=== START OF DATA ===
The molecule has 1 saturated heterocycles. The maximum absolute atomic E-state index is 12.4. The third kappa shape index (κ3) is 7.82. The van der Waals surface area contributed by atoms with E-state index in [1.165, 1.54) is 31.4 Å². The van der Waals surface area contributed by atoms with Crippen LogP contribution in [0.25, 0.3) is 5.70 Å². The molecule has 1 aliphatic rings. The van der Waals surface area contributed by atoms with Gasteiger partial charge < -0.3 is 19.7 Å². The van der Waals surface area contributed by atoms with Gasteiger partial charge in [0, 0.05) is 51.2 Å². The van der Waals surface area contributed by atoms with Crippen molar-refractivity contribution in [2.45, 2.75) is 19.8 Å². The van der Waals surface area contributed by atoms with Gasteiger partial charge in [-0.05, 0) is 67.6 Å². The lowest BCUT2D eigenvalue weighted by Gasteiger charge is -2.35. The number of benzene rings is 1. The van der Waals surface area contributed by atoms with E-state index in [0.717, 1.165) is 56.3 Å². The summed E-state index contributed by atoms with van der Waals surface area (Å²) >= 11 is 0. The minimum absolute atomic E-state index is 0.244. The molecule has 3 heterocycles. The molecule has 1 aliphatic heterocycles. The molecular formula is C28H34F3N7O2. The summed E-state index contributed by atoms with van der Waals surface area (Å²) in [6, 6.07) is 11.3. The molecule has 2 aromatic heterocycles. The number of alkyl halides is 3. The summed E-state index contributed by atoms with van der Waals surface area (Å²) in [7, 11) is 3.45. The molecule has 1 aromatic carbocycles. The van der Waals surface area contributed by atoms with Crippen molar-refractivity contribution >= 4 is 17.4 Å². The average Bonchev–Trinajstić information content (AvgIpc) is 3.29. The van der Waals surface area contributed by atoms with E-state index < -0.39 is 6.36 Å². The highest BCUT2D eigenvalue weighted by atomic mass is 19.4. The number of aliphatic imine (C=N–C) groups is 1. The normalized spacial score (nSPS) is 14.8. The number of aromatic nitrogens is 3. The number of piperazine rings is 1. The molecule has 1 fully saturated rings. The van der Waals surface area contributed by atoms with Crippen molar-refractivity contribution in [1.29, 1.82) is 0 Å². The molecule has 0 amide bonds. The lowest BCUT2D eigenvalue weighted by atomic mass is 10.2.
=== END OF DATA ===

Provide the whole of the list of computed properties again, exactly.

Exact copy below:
The molecule has 1 saturated heterocycles. The maximum absolute atomic E-state index is 12.4. The third kappa shape index (κ3) is 7.82. The van der Waals surface area contributed by atoms with E-state index in [1.165, 1.54) is 31.4 Å². The van der Waals surface area contributed by atoms with Crippen LogP contribution in [0.25, 0.3) is 5.70 Å². The molecule has 1 aliphatic rings. The van der Waals surface area contributed by atoms with Gasteiger partial charge < -0.3 is 19.7 Å². The van der Waals surface area contributed by atoms with Gasteiger partial charge in [0, 0.05) is 51.2 Å². The van der Waals surface area contributed by atoms with Crippen molar-refractivity contribution in [2.45, 2.75) is 19.8 Å². The van der Waals surface area contributed by atoms with Gasteiger partial charge in [-0.05, 0) is 67.6 Å². The lowest BCUT2D eigenvalue weighted by Gasteiger charge is -2.35. The number of benzene rings is 1. The van der Waals surface area contributed by atoms with E-state index in [0.717, 1.165) is 56.3 Å². The summed E-state index contributed by atoms with van der Waals surface area (Å²) >= 11 is 0. The minimum absolute atomic E-state index is 0.244. The molecule has 3 heterocycles. The molecule has 1 aliphatic heterocycles. The molecular formula is C28H34F3N7O2. The summed E-state index contributed by atoms with van der Waals surface area (Å²) in [6, 6.07) is 11.3. The molecule has 2 aromatic heterocycles. The number of alkyl halides is 3. The summed E-state index contributed by atoms with van der Waals surface area (Å²) in [7, 11) is 3.45. The molecule has 1 aromatic carbocycles. The van der Waals surface area contributed by atoms with Crippen molar-refractivity contribution >= 4 is 17.4 Å². The average Bonchev–Trinajstić information content (AvgIpc) is 3.29. The van der Waals surface area contributed by atoms with E-state index < -0.39 is 6.36 Å². The highest BCUT2D eigenvalue weighted by atomic mass is 19.4. The number of aliphatic imine (C=N–C) groups is 1. The normalized spacial score (nSPS) is 14.8. The number of aromatic nitrogens is 3. The number of piperazine rings is 1. The molecule has 1 fully saturated rings. The van der Waals surface area contributed by atoms with Crippen molar-refractivity contribution in [1.29, 1.82) is 0 Å². The molecule has 0 amide bonds. The lowest BCUT2D eigenvalue weighted by atomic mass is 10.2.